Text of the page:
Mr. Wang told me over dinner that he had intended gifting my family (my son) a fish but learned from Sam that Customs would confiscate his precious offering. Disconcerted, he flayed himself emotionally for having nothing to gift my family. While understanding his crestfallenness, I had to work really hard to suppress my gales of laughter. I could just imagine presenting myself at Customs in Los Angeles, begging them to not confiscate my fish! Worse: I could imagine queuing up to board the plane for a 20 hour overseas flight, fish in hand.
In defense of that mental image, I say: passengers are allowed one personal item and one carrion. Or is it one carry-on? The airlines aren't really clear on the topic. Maybe I would have gotten away with my fish.
The long and the short of it was that I came to America fish-less. However, there was fish on the plane.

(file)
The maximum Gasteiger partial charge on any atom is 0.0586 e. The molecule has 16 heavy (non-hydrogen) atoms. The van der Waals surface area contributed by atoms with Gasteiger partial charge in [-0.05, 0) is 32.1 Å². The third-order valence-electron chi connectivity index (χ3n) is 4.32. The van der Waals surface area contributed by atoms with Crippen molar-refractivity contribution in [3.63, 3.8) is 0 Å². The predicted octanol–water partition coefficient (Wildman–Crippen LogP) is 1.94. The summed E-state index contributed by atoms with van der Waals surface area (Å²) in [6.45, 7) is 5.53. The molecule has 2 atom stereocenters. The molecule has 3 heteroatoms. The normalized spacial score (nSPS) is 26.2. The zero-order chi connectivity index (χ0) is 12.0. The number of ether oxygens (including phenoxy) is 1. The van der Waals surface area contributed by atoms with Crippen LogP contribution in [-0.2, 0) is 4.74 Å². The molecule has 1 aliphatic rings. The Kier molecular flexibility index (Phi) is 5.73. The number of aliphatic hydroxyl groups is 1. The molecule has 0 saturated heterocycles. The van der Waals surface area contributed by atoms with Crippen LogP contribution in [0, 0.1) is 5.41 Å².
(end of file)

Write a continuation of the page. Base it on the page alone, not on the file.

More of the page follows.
That is what was served for dinner on the flight. I smelled it from 6 rows up and immediately thought: surely they are not serving fish in an enclosed cabin with no fresh air ventilation, are they? Well, as surely as I thought that, I ended up with a meal of fish. Trying to contain my nausea I asked the cabin steward if there might be something else to eat.
Fortunately I was able to ask in Chinese. I have the sneaky suspicion that, had I asked in English I might have been told there was nothing but fish to eat. Presumably thanks to my language skills the offending fish plate was whisked away and I was presented with a less malignant meal of stewed duck and green beans with rice. Really wasn't bad at all... if it weren't for the wafts of fish aroma coming from all over the cabin.
All of this is really more fish than I care to blog about in one entry. However, there is just one more topic I'd like to cover before I put this one to bed: sweet revenge.
I did get a revenge of sorts on Sam. Remember: he ran out in the cold to procure traditional Chinese dishes for the Wangs, who might not like eating a purely Western meal. The traditional Chinese cafeteria food was barely touched while the food I prepared... well, let's just say only good manners and decorum kept Mr. Wang's son from picking up the serving bowl and licking it clean. Sam even admitted my food was tastier than the cafeteria food.